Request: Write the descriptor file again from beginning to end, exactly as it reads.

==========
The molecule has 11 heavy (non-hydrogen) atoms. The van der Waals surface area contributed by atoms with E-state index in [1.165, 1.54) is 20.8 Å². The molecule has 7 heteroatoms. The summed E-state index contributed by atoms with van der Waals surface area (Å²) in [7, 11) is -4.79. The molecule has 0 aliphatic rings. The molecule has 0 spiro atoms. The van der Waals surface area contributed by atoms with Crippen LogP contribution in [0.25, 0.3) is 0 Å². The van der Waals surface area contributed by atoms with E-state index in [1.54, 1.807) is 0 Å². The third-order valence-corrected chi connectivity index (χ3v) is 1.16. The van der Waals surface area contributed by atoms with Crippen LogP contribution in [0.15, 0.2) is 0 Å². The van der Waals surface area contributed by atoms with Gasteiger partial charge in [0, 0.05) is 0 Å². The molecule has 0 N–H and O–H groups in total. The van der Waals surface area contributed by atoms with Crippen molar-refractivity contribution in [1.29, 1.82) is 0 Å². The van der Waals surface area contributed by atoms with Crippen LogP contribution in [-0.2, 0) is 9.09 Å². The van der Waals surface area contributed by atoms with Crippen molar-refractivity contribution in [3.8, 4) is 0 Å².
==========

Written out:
The molecule has 11 heavy (non-hydrogen) atoms. The van der Waals surface area contributed by atoms with E-state index in [1.165, 1.54) is 20.8 Å². The molecule has 7 heteroatoms. The summed E-state index contributed by atoms with van der Waals surface area (Å²) in [7, 11) is -4.79. The molecule has 0 aliphatic rings. The molecule has 0 spiro atoms. The van der Waals surface area contributed by atoms with Crippen LogP contribution in [0.25, 0.3) is 0 Å². The van der Waals surface area contributed by atoms with E-state index in [1.54, 1.807) is 0 Å². The third-order valence-corrected chi connectivity index (χ3v) is 1.16. The van der Waals surface area contributed by atoms with Crippen LogP contribution in [0.15, 0.2) is 0 Å². The van der Waals surface area contributed by atoms with Gasteiger partial charge in [0, 0.05) is 0 Å². The molecule has 0 N–H and O–H groups in total. The van der Waals surface area contributed by atoms with Crippen molar-refractivity contribution in [1.29, 1.82) is 0 Å². The van der Waals surface area contributed by atoms with Crippen LogP contribution in [-0.2, 0) is 9.09 Å². The van der Waals surface area contributed by atoms with Crippen molar-refractivity contribution in [3.8, 4) is 0 Å².